This article is part of the 10 Things You Should Know series.
1. The Bible contains an astonishing number of terms, expressions and images that bear witness to the reality of our being made one with Christ Jesus.
In the Newer Testament we find literally hundreds of references to the believer’s union with Christ. To cite merely a few examples, believers are created in Christ (Eph. 2:10), crucified with him (Gal. 2:20), buried with him (Col. 2:12), baptized into Christ and his death (Rom. 6:3), united with him in his resurrection (Rom. 6:5), and seated with him in the heavenly places (Eph. 2:6); Christ is formed in believers (Gal. 4:19) and dwells in our hearts (Eph. 3:17); the church is the body of Christ (1 Cor. 6:15; 12:27); Christ is in us (2 Cor. 13:5) and we are in him (1 Cor. 1:30); the church is one flesh with Christ (Eph. 5:31–32); believers gain Christ and are found in him (Phil. 3:8–9).
Furthermore, in Christ we are justified (Rom. 8:1), glorified (8:30), sanctified (1 Cor. 1:2), called (1:9); made alive (Eph. 2:5), created anew (2 Cor. 5:17), adopted (Gal. 3:26), and elected (Eph. 1:4–5). Whew! All this without reference to the Gospel and letters of John! Suffice it to say, union with Christ is an absolutely fundamental gospel conviction of the Apostles—dear to them because it was so dear to their Lord.
2. When we are joined to Jesus, we are included in the greatest mystery of the universe—the incarnation of God.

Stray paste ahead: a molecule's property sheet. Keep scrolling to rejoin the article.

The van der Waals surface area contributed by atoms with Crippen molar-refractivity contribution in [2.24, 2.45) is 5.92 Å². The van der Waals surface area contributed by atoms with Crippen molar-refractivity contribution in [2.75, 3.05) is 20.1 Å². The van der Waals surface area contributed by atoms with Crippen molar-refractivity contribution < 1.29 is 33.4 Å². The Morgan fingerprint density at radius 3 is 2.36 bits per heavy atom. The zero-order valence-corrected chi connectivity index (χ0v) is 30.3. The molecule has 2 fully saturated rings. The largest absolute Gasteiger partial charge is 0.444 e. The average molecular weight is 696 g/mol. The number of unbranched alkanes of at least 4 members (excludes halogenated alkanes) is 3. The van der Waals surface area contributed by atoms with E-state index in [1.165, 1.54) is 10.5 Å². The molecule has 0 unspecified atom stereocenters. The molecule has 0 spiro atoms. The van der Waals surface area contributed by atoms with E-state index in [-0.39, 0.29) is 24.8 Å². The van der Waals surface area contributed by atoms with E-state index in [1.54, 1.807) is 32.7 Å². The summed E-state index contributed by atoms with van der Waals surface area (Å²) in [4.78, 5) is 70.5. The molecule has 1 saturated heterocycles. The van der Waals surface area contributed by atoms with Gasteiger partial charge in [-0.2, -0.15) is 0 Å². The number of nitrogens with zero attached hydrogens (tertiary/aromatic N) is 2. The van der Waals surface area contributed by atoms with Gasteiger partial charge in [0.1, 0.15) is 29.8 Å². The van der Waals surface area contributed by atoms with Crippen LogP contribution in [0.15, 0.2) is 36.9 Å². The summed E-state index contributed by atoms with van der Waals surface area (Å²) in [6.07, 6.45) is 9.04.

C.S. Lewis calls the incarnation of God the Son the “central miracle” of Christianity. He is right. The redemption, restoration, re-creation, and reconciliation of sinners—and all of creation besides—depends entirely on the supreme fact that God, without ever ceasing to be fully who he is, became fully who we are in and as Christ Jesus. Why did God do this? Why is it, in other words, that the “Word became flesh”? The principal reason underlying all the other magnificent reasons that God the Son united himself to our humanity is this: that by the Holy Spirit we may be united to Christ and so enjoy his fellowship with the Father forever. This is eternal life (John 17:3).
3. Our union with Christ is profoundly real and intensely intimate.
Union with Christ is not a sentiment, metaphor or illustration, or even primarily a “doctrine”. Nor is it a way of speaking about something else—whether justification, sanctification, or any other benefit of Christ (even if it includes all of these and more!). Our union with the living Christ is the essential truth of our new and eternal existence. In a way that gloriously transcends our finite understanding, we are really and truly joined—spiritually and bodily—to the crucified, resurrected, incarnate person of Christ. There is no better news than this.
4. Because union with Christ is so central to the gospel, it has resonated in the teaching and preaching of the Church throughout the ages.
Unsurprisingly, given the ubiquity of the theme in the Scriptures, there is a massive chorus of churchly voices who have emphasized the significance of being united to Christ. This historic theological chorus includes the likes of Irenaeus, Athanasius, Augustine, Cyril of Alexandria, Bernard of Clairvaux, Martin Luther, John Calvin, John Cotton and Jonathan Edwards (to name but a few).
According to Calvin, our union with Christ is to be accorded “the highest degree of importance.” Why? Because being joined to Jesus is the whole point of the gospel: “For this is the design of the gospel, that Christ may become ours, and that we may be ingrafted into his body.”
“For this is the design of the gospel, that Christ may become ours, and that we may be ingrafted into his body.”
5. Justification is a magnificent benefit of being united to Christ.